Religion & Beliefs
Jesus Complicates Everything — Including Death and Taxes
Last week the NY Times ran an article about how Megachurches are getting so big that they're doing things like buying shopping centers, which is fine, except when a church owns a store that makes money there's a question about … Read More
Last week the NY Times ran an article about how Megachurches are getting so big that they're doing things like buying shopping centers, which is fine, except when a church owns a store that makes money there's a question about whether they have to pay taxes on that property. Here's an excerpt from the article:
Among the nation's so-called megachurches – those usually Protestant congregations with average weekly attendance of 2,000 or more – ChangePoint's appetite for expansion into many kinds of businesses is hardly unique. An analysis by The New York Times of the online public records of just over 1,300 of these giant churches shows that their business interests are as varied as basketball schools, aviation subsidiaries, investment partnerships and a limousine service.
At least 10 own and operate shopping centers, and some financially formidable congregations are adding residential developments to their holdings. In one such elaborate project, LifeBridge Christian Church, near Longmont, Colo., plans a 313-acre development of upscale homes, retail and office space, a sports arena, housing for the elderly and church buildings.
Indeed, some huge churches, already politically influential, are becoming catalysts for local economic development, challenging a conventional view that churches drain a town financially by generating lower-paid jobs, taking land off the property-tax rolls and increasing traffic.
But the entrepreneurial activities of churches pose questions for their communities that do not arise with secular development.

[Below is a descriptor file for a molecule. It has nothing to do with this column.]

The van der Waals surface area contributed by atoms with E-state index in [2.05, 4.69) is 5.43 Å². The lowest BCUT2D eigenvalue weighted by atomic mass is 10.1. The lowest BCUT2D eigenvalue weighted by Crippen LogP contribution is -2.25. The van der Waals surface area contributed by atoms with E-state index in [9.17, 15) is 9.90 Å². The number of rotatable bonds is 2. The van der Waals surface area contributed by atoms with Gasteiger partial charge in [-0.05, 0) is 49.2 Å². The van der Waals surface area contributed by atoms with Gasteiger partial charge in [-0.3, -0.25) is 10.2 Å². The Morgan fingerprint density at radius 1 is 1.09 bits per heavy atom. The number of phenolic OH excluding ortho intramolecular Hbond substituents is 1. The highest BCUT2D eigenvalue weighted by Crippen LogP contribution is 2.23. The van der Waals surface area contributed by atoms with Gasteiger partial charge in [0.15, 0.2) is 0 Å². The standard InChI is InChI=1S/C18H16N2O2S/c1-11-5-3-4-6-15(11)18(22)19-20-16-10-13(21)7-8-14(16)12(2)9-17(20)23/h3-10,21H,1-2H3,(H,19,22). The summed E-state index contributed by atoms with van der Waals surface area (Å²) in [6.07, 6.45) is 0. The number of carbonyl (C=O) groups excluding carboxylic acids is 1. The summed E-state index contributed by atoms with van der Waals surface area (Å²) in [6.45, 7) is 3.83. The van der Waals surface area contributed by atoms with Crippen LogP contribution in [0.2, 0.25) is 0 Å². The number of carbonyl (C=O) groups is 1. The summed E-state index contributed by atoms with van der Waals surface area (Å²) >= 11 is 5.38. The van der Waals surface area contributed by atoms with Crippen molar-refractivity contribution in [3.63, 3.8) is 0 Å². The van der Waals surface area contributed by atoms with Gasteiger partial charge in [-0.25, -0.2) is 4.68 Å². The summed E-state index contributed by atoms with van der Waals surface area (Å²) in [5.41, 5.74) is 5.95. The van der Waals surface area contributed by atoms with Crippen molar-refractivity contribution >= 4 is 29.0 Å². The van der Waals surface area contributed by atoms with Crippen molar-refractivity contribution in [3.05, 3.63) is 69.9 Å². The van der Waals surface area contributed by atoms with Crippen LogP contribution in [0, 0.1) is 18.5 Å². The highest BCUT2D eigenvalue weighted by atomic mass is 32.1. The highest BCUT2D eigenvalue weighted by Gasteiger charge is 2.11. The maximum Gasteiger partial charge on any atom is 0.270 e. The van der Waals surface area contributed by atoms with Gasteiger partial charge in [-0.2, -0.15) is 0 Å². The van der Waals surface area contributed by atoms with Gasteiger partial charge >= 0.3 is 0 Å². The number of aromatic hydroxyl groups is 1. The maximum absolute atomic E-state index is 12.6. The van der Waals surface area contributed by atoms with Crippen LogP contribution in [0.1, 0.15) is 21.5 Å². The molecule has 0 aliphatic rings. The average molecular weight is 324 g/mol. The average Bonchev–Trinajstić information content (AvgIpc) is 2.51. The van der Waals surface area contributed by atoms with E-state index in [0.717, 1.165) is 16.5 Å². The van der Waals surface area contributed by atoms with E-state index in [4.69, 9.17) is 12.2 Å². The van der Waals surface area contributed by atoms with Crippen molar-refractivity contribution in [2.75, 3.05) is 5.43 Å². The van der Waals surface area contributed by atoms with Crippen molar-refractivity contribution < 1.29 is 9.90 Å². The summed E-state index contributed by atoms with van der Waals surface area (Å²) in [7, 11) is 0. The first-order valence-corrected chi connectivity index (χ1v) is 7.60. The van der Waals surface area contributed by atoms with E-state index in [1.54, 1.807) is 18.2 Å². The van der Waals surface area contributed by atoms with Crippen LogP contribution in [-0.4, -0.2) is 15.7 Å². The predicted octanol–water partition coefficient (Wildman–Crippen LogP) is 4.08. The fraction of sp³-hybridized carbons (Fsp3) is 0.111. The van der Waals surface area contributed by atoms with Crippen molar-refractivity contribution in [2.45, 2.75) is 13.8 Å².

These enterprises, whose sponsoring churches benefit from a variety of tax breaks and regulatory exemptions given to religious organizations in this country, sometimes provoke complaints from for-profit businesses with which they compete – as ChangePoint's new sports center has in Anchorage.
Mixed-use projects, like shopping centers that also include church buildings, can make it difficult to determine what constitutes tax-exempt ministry work, which is granted exemptions from property and unemployment taxes, and what is taxable commerce.
And when these ventures succeed – when local amenities like shops, sports centers, theaters and clinics are all provided in church-run settings and employ mostly church members – people of other faiths may feel shut out of a significant part of a town's life, some religion scholars said.
I was reading this trying to think about whether I would feel comfortable working out at a gym that was owned by a church, and I don't think I would. In fact, I know I wouldn't. Later on in the article there's a point where a business manager at one of the big churches owns up to the church's motives:
Mr. Rieder, the church business manager, paused when asked whether people of other faiths would have felt comfortable at the event.
"We try not to discriminate in doing community service," he said. "There are Muslims and other non-Christians here, of course. And we do want to convert them, no doubt about it – that's our mission. We don't discriminate, but we do evangelize."
The same quandary confronts Pastor Clauson in Anchorage. "There is nothing inherently alienating about what we're doing economically," he said. "An Orthodox Jewish youngster or a conservative Muslim child encountering our programs would find zero intimidation."
Nor does he want his community to become divided along religious lines, he said. But at the same time, "we definitely want to use these efforts as an open door to the entity that we feel is the author and creator of abundant life – Jesus."
He added, "It's a tough balancing act."
Emphasis mine. Full Story
I can tell you right now I would never set foot in a mall or a sports complex that let me know I was going to get the Jesus spiel along with my purchases or basketball game.
This is a complicated issue on the tax front, and also on the ethical front. What happens when a church dominates the fitness scene in one town? Or owns the mall, or the movie theater? Would you shop there? And does the Starbucks that the church brought in need to pay taxes?
I know that Megachurches have been a good thing in a lot of ways, but this scares the shit out of me.